Whilst we understand that styles can make or break fights a fighter really shouldn't be allowed to deliberately break a fighter. It's even worse when the referee appears to be part of the reason for a fight failing to break out though that's exactly what Ernie Sharif did.
We had, like fans around the world, been looking forward to seeing Miguel Vazquez (34-3, 13) defend his IBF Lightweight title against Denis Shafikov (33-1-1, 18). Whilst we were looking forward to the contest before hand we were left feeling disgusted and abused by the fight which had more breaks and more hugging than we'd ever expect to see in a world title fight.
The fight started predictably with Vazquez using his footwork and jab to keep Shafikov at range. If you'd seen Vazquez before you'd have seen him do that to various other opponents as he showed off what he can do at his best. Unfortunately, however, for the sake of entertainment, Shafikov managed to cut the range. Vazquez's solution for when the distance was cut was to hold...and hold...and hold. He really had no other idea on what to do when he wasn't at long range.
Holding up close can be acceptable as long as it's not a fighters sole way of coping with a fighter up close. Unfortunately Vazquez had no other gameplan up close other than to hold and the referee, who should have been doing his job and deducting points merely allowed him to get away with it then tell them to break. This tactic, whilst effective in ending any momentum that Shafikov could get going, was allowed far too often and in a number of rounds it appeared that Vazquez was holding more often than he was punching.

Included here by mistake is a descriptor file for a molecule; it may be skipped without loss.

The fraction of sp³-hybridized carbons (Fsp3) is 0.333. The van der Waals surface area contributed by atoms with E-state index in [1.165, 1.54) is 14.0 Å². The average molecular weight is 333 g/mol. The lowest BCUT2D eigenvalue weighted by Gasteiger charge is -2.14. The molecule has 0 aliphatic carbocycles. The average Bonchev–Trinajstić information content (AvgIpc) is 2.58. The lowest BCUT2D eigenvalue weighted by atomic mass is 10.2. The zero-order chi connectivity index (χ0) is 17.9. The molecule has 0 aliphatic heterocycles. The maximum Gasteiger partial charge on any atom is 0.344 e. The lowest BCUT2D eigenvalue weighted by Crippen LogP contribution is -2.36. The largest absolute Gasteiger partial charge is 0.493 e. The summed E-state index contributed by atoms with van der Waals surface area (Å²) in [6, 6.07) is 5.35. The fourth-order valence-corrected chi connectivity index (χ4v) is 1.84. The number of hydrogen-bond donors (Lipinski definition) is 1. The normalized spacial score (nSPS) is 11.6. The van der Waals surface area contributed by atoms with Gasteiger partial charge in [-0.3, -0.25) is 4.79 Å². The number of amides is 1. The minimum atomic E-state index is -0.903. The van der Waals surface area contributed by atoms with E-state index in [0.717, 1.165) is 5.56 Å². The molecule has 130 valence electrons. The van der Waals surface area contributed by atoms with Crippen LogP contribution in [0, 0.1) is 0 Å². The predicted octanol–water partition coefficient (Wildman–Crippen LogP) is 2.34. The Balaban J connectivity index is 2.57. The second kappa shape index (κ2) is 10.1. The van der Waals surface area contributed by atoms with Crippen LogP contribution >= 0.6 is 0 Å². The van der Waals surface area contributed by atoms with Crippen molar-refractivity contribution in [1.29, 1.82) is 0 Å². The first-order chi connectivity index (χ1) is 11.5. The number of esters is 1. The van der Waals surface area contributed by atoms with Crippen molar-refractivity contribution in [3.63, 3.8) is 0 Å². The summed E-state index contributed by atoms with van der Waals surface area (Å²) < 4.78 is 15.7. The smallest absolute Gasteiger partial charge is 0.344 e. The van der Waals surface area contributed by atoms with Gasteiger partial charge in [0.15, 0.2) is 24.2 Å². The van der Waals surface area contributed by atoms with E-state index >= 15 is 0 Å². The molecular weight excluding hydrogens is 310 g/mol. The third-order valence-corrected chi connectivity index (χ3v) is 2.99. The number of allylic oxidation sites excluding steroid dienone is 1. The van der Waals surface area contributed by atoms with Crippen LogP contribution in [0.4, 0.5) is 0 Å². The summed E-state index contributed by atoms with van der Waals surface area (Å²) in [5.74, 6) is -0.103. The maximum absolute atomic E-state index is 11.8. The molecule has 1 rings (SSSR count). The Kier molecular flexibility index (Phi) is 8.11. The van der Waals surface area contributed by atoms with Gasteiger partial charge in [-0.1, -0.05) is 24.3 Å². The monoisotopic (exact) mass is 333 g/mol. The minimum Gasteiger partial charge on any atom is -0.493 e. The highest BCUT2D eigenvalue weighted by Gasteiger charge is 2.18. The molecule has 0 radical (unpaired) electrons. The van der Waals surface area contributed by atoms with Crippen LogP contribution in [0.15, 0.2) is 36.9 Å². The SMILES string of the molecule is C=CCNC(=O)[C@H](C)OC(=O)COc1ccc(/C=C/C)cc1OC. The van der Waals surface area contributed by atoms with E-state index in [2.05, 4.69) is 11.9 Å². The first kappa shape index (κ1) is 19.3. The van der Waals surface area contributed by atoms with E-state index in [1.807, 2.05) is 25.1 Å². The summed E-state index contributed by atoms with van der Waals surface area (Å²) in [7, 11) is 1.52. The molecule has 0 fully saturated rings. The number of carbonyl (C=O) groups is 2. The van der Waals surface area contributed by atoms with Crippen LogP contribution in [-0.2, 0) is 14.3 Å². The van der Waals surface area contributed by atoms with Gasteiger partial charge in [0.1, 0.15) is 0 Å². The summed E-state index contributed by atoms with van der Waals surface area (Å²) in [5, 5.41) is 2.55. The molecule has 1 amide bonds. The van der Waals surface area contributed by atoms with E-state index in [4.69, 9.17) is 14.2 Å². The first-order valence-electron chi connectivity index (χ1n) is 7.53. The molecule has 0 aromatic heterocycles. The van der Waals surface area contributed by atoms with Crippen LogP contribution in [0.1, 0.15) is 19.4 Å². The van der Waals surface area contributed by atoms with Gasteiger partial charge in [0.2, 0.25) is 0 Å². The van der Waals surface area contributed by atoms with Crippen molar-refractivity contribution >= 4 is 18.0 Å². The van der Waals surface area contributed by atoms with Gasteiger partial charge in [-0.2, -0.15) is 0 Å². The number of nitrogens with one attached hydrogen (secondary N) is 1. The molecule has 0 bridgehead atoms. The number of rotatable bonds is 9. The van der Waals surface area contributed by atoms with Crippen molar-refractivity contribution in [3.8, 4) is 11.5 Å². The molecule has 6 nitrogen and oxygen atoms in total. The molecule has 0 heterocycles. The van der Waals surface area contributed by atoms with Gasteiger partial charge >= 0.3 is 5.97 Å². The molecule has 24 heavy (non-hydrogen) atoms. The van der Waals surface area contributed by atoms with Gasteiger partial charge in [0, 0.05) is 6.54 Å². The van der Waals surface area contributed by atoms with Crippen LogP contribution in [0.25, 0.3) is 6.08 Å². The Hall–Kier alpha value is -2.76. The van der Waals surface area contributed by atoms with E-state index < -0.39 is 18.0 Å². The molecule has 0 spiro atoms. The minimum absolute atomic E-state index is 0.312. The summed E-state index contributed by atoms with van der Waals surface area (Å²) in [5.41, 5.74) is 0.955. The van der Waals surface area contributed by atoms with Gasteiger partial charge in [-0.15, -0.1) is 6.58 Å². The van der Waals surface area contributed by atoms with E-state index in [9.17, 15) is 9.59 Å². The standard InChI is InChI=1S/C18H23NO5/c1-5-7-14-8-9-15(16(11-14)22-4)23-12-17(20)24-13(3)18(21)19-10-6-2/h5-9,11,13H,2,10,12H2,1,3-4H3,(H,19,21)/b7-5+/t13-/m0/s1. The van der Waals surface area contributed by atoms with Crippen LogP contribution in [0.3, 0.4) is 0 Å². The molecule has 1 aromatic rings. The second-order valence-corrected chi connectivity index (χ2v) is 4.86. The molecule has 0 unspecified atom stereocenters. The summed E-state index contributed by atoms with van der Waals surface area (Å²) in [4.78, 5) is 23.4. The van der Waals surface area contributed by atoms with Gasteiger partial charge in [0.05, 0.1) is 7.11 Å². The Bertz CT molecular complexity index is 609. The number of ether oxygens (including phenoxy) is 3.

What made the efforts of the referee even more frustrating was that he was often warning for other things caused by the holding but yet never acting on the warnings. For example hitting behind the head whilst holding, or Vazquez pushing Shafikov down. In most of those few times where the referee did act like he card he made a point of warning both men and not just the one responsible for the holding.
Although Shafikov's pressure did seem to be having an effect in round 4 it was neutralised so effectively by the holding in the following rounds that the fight was never in doubt. If anything the fight merely become unexciting, actionless and frustrating to watch. Even the crowd, who had been excellent throughout the show, seemed to make it obvious they didn't care with one fan shouting "stop wrestling" in the otherwise silent venue.
The holding hadn't just riles us up but also Miguel Diaz, who was in the corner of Shafikov. Diaz, a very respected trainer, made his view of the referee known and on 4 separate occasions he let his view of the referee be known. Unfortunately for Diaz and his man the referee didn't seem set to deduct points for repeated holding.
By round 8 the holding had ruined any sense of a fight and many, including ourselves, were just waiting for the final bell. It was obvious that Shafikov would have needed a knockout to get a win, though he may have found that any knockout blow he landed would have been ruled illegal anyway.
The only real surprise at the end of the bout was that two of the cards ha the fight close with one judge having it 115-113 and one having it 116-112, the third judge may have gone too far the other way with a 119-109 card but there was only one winner at the final bell.
Although Vazquez retained his title he certainly didn't make any new fans and may well find himself struggling to get any sort of fights in the future. He's talented but so negative and fight destroying that we can understand fans refusing to have anything to do with him. As for Shafikov he probably won't get another title fight in the tough Lightweight division which is a shame considering he did try and make a fight even if Vazquez and referee Sharif did prevent him from doing so.
(Picture courtesy of Toprank)